On the colonial frontier Congregational minister Eleazar Wheelock established Dartmouth College as an institution to educate Native Americans. The college had its origins in the Indian missionary movement and in the mid-eighteenth-century evangelical revival. The college’s charter reflected its origins in Indian education even though it also provided for the education of “English Youth and any others.” (I borrow this account of the college’s history from Encylopedia.com.)
The education of “English Youth and any others” quickly came to predominate, though the college’s origins were proudly visible when John, Paul, and I attended as undergraduates. Visible signs and tokens of the college’s origins have mostly been covered up and removed since the early 1970’s.
The college’s athletic teams, for example, then known as the Indians, were renamed the Big Green in 1974. At that time the trustees declared the “use of the [Indian] symbol in any form to be inconsistent with present institutional and academic objectives of the College in advancing Native American education.”
One remnant of the college’s origins still sits atop the tower adorning Baker-Berry Library at the heart of the campus. It is a 600-pound copper weather vane that “depicts Dartmouth founder Eleazar Wheelock with a Native American smoking a long pipe near a barrel of rum and a tree.”
In the tear down all the things phase of the current revolution, the weather vane of course must go. The Dartmouth Daily reports:
College President Phil Hanlon announced today that Dartmouth will remove and replace Baker Tower’s weather vane, which currently bears an image of a Native American.
The 600-pound weather vane, first installed as a result of a contest held during the construction of the tower in 1928, bears an image similar to that on the former Dartmouth crest, which was replaced last year. The vane portrays a Native American wearing feathers, smoking a pipe and sitting on the ground in front of Dartmouth’s founder Eleazar Wheelock. A round shape — which historical records say is likely a barrel of rum — sits behind Wheelock.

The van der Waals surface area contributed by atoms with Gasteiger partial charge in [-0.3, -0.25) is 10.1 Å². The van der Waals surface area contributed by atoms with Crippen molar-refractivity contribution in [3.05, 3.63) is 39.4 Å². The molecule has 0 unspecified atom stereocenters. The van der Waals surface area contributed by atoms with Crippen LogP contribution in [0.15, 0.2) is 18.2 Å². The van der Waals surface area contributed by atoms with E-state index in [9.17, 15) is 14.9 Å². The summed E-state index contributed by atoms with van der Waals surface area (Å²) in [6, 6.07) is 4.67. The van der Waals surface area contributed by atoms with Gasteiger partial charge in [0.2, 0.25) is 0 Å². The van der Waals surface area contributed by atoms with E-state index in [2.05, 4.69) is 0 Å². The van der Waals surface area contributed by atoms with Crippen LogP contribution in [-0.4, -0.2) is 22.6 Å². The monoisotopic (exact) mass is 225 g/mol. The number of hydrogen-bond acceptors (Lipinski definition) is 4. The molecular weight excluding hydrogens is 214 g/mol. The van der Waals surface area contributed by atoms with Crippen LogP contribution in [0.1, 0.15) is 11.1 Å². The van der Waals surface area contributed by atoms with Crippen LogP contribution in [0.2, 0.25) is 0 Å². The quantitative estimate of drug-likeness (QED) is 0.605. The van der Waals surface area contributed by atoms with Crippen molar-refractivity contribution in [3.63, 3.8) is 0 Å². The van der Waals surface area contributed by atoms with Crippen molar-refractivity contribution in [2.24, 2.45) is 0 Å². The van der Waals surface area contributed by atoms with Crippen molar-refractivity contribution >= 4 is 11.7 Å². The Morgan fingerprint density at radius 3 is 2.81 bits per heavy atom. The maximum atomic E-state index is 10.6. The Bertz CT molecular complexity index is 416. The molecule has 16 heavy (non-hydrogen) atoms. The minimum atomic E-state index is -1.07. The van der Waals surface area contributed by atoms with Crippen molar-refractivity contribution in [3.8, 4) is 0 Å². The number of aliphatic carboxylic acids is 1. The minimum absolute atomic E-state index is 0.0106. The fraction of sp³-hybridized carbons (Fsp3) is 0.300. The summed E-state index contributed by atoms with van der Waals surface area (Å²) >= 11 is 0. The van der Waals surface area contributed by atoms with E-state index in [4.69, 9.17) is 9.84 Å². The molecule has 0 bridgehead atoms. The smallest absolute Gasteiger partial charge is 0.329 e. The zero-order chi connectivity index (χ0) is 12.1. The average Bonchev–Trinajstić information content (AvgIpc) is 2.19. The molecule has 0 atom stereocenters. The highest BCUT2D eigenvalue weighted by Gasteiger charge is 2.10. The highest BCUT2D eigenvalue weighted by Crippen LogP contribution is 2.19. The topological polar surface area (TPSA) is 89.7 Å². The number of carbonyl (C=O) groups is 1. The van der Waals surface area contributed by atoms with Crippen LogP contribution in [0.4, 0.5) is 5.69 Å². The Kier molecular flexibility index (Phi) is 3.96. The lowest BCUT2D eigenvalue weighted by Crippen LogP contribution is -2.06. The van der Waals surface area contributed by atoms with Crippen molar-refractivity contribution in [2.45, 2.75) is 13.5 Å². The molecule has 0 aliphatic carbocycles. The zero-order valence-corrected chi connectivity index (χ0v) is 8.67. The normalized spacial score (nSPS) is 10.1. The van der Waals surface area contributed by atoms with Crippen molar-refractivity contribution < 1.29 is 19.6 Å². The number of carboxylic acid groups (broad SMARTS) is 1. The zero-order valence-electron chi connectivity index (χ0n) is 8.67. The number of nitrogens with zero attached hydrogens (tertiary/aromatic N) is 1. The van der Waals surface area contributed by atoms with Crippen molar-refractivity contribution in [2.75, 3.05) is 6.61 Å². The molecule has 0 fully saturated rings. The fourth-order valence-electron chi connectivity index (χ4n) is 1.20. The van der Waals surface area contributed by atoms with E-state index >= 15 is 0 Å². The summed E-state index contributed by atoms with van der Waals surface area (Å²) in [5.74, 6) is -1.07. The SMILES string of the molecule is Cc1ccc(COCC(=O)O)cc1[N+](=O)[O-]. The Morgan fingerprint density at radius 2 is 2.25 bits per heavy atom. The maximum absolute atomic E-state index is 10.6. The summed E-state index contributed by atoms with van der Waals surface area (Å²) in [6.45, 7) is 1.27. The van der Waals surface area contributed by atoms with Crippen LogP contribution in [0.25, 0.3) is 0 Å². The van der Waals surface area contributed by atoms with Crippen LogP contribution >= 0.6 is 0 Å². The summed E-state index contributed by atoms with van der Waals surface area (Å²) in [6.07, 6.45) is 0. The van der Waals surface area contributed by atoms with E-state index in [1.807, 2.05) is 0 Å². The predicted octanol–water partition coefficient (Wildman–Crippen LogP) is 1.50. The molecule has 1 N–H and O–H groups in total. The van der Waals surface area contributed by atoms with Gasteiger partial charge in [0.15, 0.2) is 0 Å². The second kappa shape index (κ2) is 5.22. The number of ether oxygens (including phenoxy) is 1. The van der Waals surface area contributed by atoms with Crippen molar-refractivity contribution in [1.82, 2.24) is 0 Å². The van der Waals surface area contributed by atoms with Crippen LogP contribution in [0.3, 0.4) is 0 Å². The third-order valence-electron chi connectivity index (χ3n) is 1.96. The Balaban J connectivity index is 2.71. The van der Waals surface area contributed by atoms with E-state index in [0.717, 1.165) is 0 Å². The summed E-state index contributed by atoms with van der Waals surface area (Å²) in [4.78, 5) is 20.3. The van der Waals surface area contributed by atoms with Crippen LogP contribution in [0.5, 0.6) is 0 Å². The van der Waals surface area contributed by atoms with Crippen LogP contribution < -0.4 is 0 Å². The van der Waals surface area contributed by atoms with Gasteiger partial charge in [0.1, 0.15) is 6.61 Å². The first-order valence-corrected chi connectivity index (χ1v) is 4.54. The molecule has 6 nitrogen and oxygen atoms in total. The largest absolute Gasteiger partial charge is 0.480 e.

College spokesperson Diana Lawrence said the College would remove the vane “as soon as possible.”
Native Americans at Dartmouth, a student organization that supports Native and Indigenous students at the College, wrote in a statement that the image on the weather vane promotes an idea that white systems of education are “valued above” those of the Native American community. NAD’s statement noted that the vane “panders to an invented and false idea of Native people” not based on any specific person or tribal group.
“It is clear that the images portrayed on the weather vane do not reflect Dartmouth’s values,” Hanlon said in a statement from the College.
Hanlon wrote that the decision to remove the weather vane, which stands seven feet tall and nine feet wide, came following students’ and community members’ concerns regarding the image. A petition created by Hanover resident David Vincelette calling for the removal of the weather vane has nearly 600 signatures as of Monday afternoon.
You don’t need a weather vane to know which way the wind blows. Given the college’s disgraceful origins, I’m thinking it’s time for the whole damn thing to go.
UPDATE: A classmate passes on this lament for our benighted days beneath the weather vane: “I hadn’t realized that a Hanover resident had gotten almost 500 signatures demanding the removal of the weathervane. Well, then, who can object? A tidal wave of deeply committed people has swept away this horrid thing. I look back with regret on my undergrad experience as only now I realize how that symbol of racist patriarchy looked down from its proud height on everything I did and learned. It was a kind of invisible pervasive poison in the cultural atmosphere I had breathed so eagerly and proudly. Why did Hanlon wait so long to banish it? What finally gave him the spine and strength to throw it down?“